Yoav (Oded Leopold), the main character in Yuval Hadadi’s “15 Years” (Breaking Glass) is one of the most unpleasant characters you will have seen onscreen this year. Forewarned is forearmed.
A macho, egotistical 42-year-old narcissistic architect (is there any other kind?), Yoav wears his ugly emotions on his sleeve, even when he isn’t wearing sleeves (which is most of the time). More obsessed with fitness than he is with Dan (Udi Persi), his adorable and sweet 38-year-old lover of 15 years. The envy of all of their friends, Yoav and Dan have managed to successfully navigate the (open) relationship waters.
Yoav’s recurring dreams, in which he’s running (of course) and then encounters an inescapably homeless man, are emblematic of the way he avoids facing things that upset him, such as aging or visiting his dying father in the nursing home or a colonoscopy (he lost his mother to colon cancer).
But of all the things that set Yoav off, it’s the people around him having babies. Whether it’s gay contemporary Gur (Dan Mor) and his much younger lover Eldad (Or Asher) and their daughter Liat, or Alma (Ruti Asarsai, his best friend since grade school who is a successful visual artist. When Alma announces her pregnancy at her gallery opening (featuring photos of Yoav as her model), it sends Yoav off the deep end.
In no time at all, he’s sabotaging everything. His work life hits the skids and he loses a major client and project. At a dinner party celebrating Yoav and Dan’s 15th anniversary, he insults all his guests committing social suicide in one fell swoop.
Neither Dan nor Alma are safe from Yoav’s wrath either. After seeing Dan talking to a lesbian couple and their baby at Alma’s opening, Yoav’s hackles are raised. Additionally, being taken by surprise by Alma’s pregnancy announcement only adds insult to injury. Yoav fights with Alma, completely shutting her out. After once again letting Dan know where he stands on the idea of fatherhood (it’s a non-starter), he moves out of the apartment they share.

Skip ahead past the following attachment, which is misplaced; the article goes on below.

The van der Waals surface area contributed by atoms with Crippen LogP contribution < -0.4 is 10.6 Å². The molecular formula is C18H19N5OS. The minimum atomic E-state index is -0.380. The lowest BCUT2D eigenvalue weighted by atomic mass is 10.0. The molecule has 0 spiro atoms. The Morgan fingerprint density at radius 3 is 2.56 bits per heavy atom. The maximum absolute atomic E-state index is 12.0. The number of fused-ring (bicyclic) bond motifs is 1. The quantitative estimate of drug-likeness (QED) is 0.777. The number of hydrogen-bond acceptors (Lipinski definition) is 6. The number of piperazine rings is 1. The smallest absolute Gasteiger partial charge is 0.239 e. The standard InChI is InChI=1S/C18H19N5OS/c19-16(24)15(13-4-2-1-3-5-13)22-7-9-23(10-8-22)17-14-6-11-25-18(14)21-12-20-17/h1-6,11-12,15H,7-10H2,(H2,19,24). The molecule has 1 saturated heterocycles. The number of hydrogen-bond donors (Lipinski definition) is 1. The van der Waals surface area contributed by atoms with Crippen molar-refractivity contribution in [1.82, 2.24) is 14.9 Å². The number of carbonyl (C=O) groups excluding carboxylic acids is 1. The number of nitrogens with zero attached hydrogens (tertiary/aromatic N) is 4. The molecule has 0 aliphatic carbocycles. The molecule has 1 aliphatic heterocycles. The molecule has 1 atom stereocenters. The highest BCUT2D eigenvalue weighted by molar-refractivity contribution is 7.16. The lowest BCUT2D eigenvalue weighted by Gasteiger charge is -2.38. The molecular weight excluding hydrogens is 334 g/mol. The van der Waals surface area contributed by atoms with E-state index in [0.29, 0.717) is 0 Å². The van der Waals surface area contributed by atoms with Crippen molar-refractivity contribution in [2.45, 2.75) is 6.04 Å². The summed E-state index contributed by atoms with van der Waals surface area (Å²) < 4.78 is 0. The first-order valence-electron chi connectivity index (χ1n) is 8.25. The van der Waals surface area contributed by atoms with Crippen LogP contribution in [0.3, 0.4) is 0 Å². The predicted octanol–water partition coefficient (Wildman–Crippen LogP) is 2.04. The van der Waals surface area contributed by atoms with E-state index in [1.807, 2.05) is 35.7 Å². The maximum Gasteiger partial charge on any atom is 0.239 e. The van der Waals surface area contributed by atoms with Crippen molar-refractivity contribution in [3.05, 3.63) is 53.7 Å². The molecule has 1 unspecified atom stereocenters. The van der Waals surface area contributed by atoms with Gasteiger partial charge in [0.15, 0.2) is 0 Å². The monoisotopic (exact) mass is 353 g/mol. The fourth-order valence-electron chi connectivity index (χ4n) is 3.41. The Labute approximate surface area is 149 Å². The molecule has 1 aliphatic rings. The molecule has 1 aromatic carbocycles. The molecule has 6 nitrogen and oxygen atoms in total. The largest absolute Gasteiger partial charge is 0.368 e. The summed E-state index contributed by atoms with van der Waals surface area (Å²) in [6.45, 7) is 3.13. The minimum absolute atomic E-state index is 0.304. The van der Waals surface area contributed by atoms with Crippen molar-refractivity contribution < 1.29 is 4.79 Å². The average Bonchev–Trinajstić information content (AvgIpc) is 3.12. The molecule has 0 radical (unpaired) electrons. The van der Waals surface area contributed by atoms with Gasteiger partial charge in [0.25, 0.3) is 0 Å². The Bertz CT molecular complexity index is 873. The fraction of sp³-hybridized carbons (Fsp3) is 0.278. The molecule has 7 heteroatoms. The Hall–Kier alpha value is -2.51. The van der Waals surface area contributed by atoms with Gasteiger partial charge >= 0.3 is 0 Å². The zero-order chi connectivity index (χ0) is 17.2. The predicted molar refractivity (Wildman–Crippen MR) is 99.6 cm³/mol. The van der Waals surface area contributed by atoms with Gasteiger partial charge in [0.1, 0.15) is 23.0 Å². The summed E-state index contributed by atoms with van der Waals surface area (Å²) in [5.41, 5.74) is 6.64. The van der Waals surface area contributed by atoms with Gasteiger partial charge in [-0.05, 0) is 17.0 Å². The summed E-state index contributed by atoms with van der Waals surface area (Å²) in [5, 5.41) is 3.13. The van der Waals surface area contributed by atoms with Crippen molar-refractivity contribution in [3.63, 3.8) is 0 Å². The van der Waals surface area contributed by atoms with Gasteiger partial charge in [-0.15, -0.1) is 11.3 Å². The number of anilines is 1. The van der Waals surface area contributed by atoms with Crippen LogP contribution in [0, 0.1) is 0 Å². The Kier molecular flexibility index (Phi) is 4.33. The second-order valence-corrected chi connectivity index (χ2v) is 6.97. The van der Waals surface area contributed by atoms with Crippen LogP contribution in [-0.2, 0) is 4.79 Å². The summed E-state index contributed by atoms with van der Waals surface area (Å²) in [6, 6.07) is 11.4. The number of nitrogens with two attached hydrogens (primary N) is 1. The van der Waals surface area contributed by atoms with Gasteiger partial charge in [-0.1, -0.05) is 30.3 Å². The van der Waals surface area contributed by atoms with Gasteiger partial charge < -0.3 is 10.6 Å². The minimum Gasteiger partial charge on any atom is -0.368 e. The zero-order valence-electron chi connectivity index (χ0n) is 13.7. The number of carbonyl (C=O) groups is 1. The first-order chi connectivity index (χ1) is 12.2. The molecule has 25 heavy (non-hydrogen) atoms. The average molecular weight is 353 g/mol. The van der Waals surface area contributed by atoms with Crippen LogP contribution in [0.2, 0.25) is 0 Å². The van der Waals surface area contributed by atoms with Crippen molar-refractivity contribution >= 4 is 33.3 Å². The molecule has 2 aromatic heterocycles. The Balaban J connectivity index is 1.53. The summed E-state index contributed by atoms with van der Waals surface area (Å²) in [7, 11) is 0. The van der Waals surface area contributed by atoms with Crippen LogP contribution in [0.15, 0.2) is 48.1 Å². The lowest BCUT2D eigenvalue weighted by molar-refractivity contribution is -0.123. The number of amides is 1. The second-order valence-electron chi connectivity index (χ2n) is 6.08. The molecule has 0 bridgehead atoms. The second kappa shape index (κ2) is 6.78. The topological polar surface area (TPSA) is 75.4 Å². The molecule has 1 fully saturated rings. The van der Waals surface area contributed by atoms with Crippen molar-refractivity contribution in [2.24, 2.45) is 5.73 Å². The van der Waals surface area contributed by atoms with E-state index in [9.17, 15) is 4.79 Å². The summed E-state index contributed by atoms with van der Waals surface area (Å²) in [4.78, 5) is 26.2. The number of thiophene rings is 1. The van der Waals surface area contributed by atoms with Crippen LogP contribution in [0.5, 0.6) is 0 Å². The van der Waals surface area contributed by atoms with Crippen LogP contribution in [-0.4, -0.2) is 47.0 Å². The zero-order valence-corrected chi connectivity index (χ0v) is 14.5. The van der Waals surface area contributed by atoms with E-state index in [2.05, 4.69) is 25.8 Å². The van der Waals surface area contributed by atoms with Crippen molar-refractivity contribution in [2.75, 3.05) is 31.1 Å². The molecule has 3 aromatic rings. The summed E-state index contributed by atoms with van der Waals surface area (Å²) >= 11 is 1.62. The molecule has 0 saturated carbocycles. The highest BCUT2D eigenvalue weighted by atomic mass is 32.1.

The break-up, which goes on for at least six months, is actually good for Dan. He meets Evyatar (Tamir Ginsburg), who is definitely interested in pursuing something with him. Meanwhile, Yoav, who is given the iciest of cold shoulders by Gur when they run into each other on the street, continues his downward spiral, even unsuccessfully attempting suicide.
For some reason, Alma and Dan refuse to give up on Yoav. Alma goes to his apartment and confronts Yoav and they both have a good cry. Dan, on the other hand cooks dinner for Yoav, which leads to the pair reuniting. But is it only for one night or more than that?
Hadadi, who wrote the screenplay as well as directed, has created an impressive feature-length debut, proving that queer Israeli cinema is not a fluke. Eytan Fox (“The Bubble”, “Yossi & Jagger”, and the forthcoming “Sublet”), reigning champ of the genre, would be wise to make room for more company.